There is many reasons why someone might choose Brock, but this specific program is definitely a catalyst for many.
“The OEVI program at Brock is the only undergraduate program in Canada dedicated to oenology and viticulture,” explained Steven Trussler, Senior Lab Instructor and OEVI Advisor. “Our students come from Ontario, British Columbia, Quebec, Nova Scotia, and around the world… Our students are diverse and bring a wide range of experience and strengths to our classes.”
This is one of many benefits of studying wine in the Niagara region.
“Niagara has what is called a cool climate… This means that for certain varieties of grapes/wines, Niagara is able to produce world class wines of quality that hotter climates are just not able to re-create,” Trussler said.
This goes hand in hand with the unique geography and escarpment, as well as the uniqueness of co-ops that are integrated into the program at Brock.
“Okay,” Julie said, finishing up, “let’s go.” She grabbed her bag and we began the lengthy and bug-infested trip back to the car.
“Please, hurry up!” I screamed. I had just to began to get antsy. In the midst of running through lively grape vines — what looked to me like nothing but long brown branches — I noticed Julie’s stained white tee and ruined Blundstones. Brown dirty blotches covered her short sleeves.
“I’ve probably ruined more clothes in the vineyard than the cellar,” Julie explained, “Wine stains are usually forever, but juice stains come out surprisingly easy. Sulfur on the other hand, which I used to spray in the vineyard, never washes out of your clothes.”
Aside from destroyed t-shirts, the wine industry proves to harbor extremely hard work. Julie explained that there is a high drop out rate in her program, due to course load and amount of chemistry and molecular genetics each student is mandated to learn.
“Biology, Chemistry, and Sensory Science form the backbone of the program,” Trussler said. “However, it is the diversity of study and the requirement for full synthesis of these fields of study that really sets this program apart. A student of Oenology and Viticulture must be conversant in organic and analytical chemistry, molecular and cellular biology, plant physiology and bacterial genetics… But that is not enough; art, geography, soil science, insectology, politics, law, history, geography, psychology, marketing, and others all play their part in creating the unique sensual and gustatory experiences that a wine consumers seeks.”
Clearly, the program is multidisciplinary, which proves to be a challenge to the students involved. To Julie, the hard work always pays off each time she remembers the amazing experiences that come along with this field of study.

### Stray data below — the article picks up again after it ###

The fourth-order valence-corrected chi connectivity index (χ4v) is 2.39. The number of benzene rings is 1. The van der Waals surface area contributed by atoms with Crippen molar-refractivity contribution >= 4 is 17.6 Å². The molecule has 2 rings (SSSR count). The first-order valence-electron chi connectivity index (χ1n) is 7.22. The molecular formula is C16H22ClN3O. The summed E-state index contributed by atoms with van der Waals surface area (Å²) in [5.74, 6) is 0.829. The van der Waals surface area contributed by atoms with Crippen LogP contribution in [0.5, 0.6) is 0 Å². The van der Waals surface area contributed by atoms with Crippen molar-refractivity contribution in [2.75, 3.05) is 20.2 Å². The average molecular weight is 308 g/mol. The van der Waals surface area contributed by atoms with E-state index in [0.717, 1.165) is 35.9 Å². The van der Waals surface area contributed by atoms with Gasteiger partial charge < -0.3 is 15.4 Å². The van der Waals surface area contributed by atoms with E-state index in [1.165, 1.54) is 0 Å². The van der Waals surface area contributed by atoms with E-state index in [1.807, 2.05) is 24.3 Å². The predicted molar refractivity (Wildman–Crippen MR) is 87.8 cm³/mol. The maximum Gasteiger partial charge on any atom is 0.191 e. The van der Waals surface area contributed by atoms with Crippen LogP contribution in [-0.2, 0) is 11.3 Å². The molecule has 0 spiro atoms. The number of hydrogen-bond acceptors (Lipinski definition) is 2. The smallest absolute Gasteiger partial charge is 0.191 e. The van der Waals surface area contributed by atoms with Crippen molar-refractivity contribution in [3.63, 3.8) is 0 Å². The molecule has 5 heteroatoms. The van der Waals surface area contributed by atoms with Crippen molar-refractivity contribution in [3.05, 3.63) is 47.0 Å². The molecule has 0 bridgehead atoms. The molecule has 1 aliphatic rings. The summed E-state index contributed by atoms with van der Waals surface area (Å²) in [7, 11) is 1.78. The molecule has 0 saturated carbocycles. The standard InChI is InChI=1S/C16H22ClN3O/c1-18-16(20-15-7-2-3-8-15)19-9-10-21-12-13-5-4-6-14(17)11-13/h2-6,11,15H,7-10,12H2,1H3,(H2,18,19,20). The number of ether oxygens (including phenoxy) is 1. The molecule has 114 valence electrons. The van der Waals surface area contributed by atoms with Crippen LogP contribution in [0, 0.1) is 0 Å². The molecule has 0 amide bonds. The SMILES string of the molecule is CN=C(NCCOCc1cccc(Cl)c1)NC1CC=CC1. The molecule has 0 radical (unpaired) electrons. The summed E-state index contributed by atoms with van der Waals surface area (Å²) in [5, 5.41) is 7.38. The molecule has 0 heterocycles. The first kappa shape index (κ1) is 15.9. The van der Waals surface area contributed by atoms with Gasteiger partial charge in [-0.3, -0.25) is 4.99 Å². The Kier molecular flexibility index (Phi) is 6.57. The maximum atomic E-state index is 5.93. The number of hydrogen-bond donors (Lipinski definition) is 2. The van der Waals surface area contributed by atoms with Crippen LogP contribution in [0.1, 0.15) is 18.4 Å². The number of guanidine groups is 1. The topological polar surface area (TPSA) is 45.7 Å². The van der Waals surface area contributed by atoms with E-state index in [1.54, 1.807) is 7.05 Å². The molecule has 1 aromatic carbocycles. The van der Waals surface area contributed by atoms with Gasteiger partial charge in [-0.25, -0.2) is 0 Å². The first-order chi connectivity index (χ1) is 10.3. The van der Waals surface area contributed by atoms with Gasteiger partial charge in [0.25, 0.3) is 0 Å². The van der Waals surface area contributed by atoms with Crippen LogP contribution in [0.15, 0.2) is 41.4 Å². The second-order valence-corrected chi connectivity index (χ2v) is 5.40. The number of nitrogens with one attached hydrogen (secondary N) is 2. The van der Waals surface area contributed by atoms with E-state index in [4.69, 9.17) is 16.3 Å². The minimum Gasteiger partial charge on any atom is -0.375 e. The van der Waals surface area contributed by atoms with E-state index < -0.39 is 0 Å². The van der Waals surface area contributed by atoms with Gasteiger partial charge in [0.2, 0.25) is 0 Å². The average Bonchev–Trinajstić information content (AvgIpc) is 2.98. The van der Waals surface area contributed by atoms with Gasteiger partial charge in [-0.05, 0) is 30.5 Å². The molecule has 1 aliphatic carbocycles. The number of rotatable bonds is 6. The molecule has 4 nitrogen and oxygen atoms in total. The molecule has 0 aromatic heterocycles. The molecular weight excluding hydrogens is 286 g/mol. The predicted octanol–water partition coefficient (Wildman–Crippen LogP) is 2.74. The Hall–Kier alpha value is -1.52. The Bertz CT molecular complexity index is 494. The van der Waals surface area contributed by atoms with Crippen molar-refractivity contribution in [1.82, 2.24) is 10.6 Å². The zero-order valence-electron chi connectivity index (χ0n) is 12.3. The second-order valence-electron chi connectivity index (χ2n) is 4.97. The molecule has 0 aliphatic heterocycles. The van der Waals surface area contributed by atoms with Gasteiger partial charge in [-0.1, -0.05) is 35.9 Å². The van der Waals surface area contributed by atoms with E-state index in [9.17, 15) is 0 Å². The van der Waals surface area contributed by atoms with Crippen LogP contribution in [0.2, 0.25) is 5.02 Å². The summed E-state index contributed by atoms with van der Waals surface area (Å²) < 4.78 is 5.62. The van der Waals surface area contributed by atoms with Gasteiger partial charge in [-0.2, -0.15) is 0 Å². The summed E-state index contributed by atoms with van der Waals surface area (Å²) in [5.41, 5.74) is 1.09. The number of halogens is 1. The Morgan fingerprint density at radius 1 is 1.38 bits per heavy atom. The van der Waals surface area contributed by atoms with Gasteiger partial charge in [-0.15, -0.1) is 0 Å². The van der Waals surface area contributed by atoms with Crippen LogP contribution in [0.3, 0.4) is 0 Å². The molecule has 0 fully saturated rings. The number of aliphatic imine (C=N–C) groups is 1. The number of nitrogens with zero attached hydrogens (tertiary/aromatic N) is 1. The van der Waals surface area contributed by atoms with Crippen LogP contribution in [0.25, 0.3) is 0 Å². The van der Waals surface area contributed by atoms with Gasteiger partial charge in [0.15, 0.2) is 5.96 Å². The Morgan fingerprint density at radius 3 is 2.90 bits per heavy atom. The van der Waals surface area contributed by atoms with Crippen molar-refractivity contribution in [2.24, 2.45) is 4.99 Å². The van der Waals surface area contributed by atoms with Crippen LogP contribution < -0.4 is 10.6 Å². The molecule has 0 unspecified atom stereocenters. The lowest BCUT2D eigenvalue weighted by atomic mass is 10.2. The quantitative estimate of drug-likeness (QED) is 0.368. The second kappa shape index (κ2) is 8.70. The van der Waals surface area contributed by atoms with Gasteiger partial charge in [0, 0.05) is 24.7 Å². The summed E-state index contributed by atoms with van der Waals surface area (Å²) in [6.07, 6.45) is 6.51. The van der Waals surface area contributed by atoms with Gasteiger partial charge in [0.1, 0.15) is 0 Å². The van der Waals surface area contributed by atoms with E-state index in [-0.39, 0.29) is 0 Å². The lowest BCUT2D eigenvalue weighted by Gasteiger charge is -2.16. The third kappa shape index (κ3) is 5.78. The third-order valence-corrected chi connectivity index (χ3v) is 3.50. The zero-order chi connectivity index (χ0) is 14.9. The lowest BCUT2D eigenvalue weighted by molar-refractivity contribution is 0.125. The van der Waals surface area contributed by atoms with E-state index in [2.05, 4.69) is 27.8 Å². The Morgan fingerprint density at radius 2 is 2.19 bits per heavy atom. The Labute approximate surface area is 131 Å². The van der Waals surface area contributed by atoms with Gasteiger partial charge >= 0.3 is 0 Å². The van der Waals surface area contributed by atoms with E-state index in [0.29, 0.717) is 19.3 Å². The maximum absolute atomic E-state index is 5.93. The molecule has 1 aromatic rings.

“You’re part of a super small, tightly knit group of people,” Julie said, “I think there were maybe four of us in my graduating year and only two of us at my actual convocation in June. Because there are not many of you, you end up spending all your time with these people. You have all your classes together, you’re always lab partners, you study together, eat together, fail together, succeed together and as a result you end up forming some pretty amazing friendships.”
One of those unbreakable friendships, sealed with a wooden cork, is Julie’s friendship with Vanessa Recoskie. Vanessa, or as Julie calls her Banessa, has also graduated Spring 2015 with the same credentials — an Honours BSc (Bachelor of Science) in Oenology and Viticulture.
Vanessa, along with Julie, enjoys being a Oenology and Viticulture student in the Niagara region.
“Each property is unique with different land forms, so I always like to look at the surroundings,” Vanessa explained. “Some sites are literally on the edge of lake Ontario, some are on flat land surrounded by tree lines, others seem to be beside orchards with sloping hills. It can be beautiful and helpful to understand the site-whether there is higher disease pressure or good air flow, temperature differences and that kind of thing.”
Over the course of obtaining their degrees at Brock, Julie and Vanessa have made two clear, mutual agreements. One agreement is the manual labour involved in the degree that no one would likely suspect.
“Its agriculture,” Vanessa said, “It’s farming and a lot of labour. Those in the industry or those who have had a chance to see it closer may understand… For most [who] purchase wines in store and enjoy it at home may forget that it is a time consuming and physically demanding job. To start a winery you need a lot of access to equipment and money… It can take a long time before any profits are actually made… Its not all romance and easy days of work.”